We all know what this means in practice — there are no UN aircraft carriers, needless to say — but you know how the imprimatur of international legitimacy brightens Obama’s day. And the request for help isn’t as unlikely as it would have seemed just a week ago. Read this NYT assessment of the stalemate in and around Tripoli. Qaddafi isn’t strong enough to recapture nearby cities, but the rebels aren’t strong enough to break his hold on the capital, which appears to have quieted down. If he keeps resupplying via air, at the very least he can hold on in his corner of the country for a good long while. At worst, he can build up to the point where he’s steamrolling people again.
It’s 3 a.m. and the phone is ringing.
By invoking the United Nations, the council, made up lawyers, academics, judges and other prominent figures, is seeking to draw a distinction between the airstrikes and foreign intervention, which the rebels say they emphatically oppose.
“He destroyed the army. We have two or three planes,” said Abdel-Hafidh Ghoga, the council’s spokesman, speaking of the rebels’ military disadvantage. He refused to comment on the council’s deliberations or any imminent announcement, but said: “If it is with the United Nations, it is not a foreign intervention.”…
There was no indication that the United Nations Security Council members would approve such a request, or that Libyans seeking to topple Colonel Qaddafi would welcome it. Russia has dismissed talk of a no-fly zone to curb Colonel Qaddafi’s still-active air force, and China has traditionally voted against foreign intervention.
Even so, the discussions signaled a rebel movement both impatient with a military stalemate that has crippled the country, and out of good options.
The worry, supposedly, is that Qaddafi will demagogue the airstrikes as evidence that the protests are a foreign plot. Really? Who, exactly, is still undecided on the uprising and waiting to hear from Qaddafi before determining how they feel about it? Wouldn’t a televised statement on Al Jazeera from the rebel leadership in Benghazi be proof enough that the intervention was requested, not imposed?
If the White House wants to worry about something, they should worry that imposing a no-fly zone would be …. not so easy:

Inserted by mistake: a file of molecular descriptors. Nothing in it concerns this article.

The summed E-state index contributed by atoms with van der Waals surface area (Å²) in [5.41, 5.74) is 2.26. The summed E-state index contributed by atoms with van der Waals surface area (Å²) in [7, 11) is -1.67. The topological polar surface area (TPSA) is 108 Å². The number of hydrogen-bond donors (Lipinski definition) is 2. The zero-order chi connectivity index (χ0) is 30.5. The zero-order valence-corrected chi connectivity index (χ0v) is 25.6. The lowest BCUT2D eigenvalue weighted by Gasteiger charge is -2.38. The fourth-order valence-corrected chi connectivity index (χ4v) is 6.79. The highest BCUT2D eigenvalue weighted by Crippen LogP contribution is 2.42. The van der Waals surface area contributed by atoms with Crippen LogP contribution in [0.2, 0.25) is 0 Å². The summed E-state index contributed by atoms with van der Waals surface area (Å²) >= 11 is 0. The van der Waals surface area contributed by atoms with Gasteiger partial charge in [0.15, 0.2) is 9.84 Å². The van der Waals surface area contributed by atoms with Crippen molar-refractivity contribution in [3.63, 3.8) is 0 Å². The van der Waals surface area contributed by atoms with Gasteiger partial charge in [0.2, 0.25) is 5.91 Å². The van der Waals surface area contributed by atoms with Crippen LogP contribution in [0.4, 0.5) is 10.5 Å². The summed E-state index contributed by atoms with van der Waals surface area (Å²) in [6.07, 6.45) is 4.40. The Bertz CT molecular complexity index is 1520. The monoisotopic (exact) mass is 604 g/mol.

If a no-fly zone is implemented, one of the biggest worries for U.S. planners will be Libya’s surface-to-air missile batteries along its coastline, especially its so-called SA-6 missiles, which, though designed years ago by the Soviet Union, remain able to shoot down U.S. and European fighters, several analysts said.
Libya is believed to have about 50 SA-6 missiles, which are easy to move to avoid detection. Pentagon planners probably would seek to neutralize the SA-6s by warning Libya’s military not to target NATO aircraft but also with airstrikes against batteries that took threatening actions, such as activating their radar, the officers said…
To carry out patrols over Libyan airspace 24 hours a day, the U.S and its allies would need hundreds of aircraft, including fighters and refueling tankers, Dunn said. The U.S. could reduce the number of aircraft required by flying only during the day, when attacks on anti-government rebels are most likely, or by going after only Libyan airplanes, not helicopters, he said.
On the other hand, Danger Room notes that Libya’s surface-to-air batteries didn’t perform so well against the U.S. 25 years ago and, er, that they haven’t been upgraded since. (It’s also unclear how many batteries still function at all and how many are in rebel hands.) Nonetheless, the Pentagon seems unenthused about a new military operation, likely because of the logistics involved rather than the threat to U.S. airmen, and as J.E. Dyer pointed out earlier, U.S. officials are privately conceding that talk of a no-fly zone is an empty threat — for now. What happens, though, if the rebel leaders call the west’s bluff by formally requesting one, for the express humanitarian reason that they fear a massacre if Qaddafi hangs on much longer? There’s no way Obama, Cameron, Sarkozy et al. will say no and risk the public backlash if Qaddafi ends up using chemical weapons. If the request comes, it’ll be honored. I think.
The alternative, of course, is to stay out and start arming the rebels instead, but if even a hawk like Lindsey Graham is leery of that, you can imagine what the White House is thinking. Exit quotation from Hillary, who’s cool to the idea of leaving any U.S. fingerprints on any intervention: “You see a constant drumbeat [on Middle Eastern websites] that ‘the United States is going to invade Libya to take over the oil and we can’t let that happen.’ And we are not going to do that.”